Despite the widespread distribution of mericlone Stanleyi, encountering the original is very rare. Moreover, the lack of publicly available documentation contributes to a misconception, leading many to believe that the original Stanleyi and Cerro Verde are remarkably similar in appearance.  It is now believed Cerro Verde is actually a hybrid of warscewiczii x lueddemanniana.

Luddemanniana is a sun loving species and does well in warmer climates. You can expect multiple blooms (2 normally) on one stalk. Amazing smell. Perhaps one of the best smelling species.  The fragrance is reminiscent of citrus & clove.

This is NOT a mericlone, but an original division. If you are new to orchids that basically means that pieces of the original plant have been passed down for over 123 years! This is your chance to own a piece of history.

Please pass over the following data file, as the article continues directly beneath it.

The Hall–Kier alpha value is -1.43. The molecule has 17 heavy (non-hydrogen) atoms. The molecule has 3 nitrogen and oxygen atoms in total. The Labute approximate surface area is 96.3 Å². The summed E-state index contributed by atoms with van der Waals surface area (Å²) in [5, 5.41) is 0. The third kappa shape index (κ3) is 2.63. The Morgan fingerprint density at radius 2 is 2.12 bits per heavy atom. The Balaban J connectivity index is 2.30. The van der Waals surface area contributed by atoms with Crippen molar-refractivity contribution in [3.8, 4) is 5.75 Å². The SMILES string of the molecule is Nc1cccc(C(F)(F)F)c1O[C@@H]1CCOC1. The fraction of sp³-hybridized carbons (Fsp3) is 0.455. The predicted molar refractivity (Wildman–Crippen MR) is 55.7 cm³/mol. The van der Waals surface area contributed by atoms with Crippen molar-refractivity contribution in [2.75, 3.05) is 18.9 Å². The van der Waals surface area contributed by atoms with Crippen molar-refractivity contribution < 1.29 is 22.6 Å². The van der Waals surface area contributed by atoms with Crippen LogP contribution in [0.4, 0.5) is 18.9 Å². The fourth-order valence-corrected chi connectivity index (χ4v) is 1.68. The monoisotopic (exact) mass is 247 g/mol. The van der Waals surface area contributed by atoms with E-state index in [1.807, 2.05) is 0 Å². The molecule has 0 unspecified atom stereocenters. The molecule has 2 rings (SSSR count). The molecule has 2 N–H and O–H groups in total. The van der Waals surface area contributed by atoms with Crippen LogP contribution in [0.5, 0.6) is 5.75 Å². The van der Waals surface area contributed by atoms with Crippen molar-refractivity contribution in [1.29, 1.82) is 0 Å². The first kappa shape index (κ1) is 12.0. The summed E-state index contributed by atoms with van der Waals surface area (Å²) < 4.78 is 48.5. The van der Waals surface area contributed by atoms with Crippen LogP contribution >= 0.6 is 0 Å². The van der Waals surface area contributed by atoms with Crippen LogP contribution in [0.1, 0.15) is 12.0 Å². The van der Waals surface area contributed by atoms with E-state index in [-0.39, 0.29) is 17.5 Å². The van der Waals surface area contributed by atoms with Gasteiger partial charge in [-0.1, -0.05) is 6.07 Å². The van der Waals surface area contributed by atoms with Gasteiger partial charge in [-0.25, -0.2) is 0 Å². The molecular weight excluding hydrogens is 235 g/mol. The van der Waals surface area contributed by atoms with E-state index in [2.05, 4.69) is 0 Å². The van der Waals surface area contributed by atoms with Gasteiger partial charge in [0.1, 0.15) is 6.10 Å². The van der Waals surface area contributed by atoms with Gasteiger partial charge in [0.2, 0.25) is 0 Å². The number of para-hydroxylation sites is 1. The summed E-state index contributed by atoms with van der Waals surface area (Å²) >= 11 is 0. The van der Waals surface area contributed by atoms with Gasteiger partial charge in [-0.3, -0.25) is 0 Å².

This is an original division from Joe Grezaffi's collection.

Mature front division. 3 or more pseudobulbs

Blooming Size Plant: This does not mean you will receive a plant in bud or bloom.

Remember if you buy bare root: you need to trim away dead roots, do not over water when you first plant, make sure the orchid does NOT move in the pot at all so they get established.  Plants may have leaf bruises or blemishes. This is part of buying a plant at this stage when it is so inexpensive. 

Caring for Cattleyas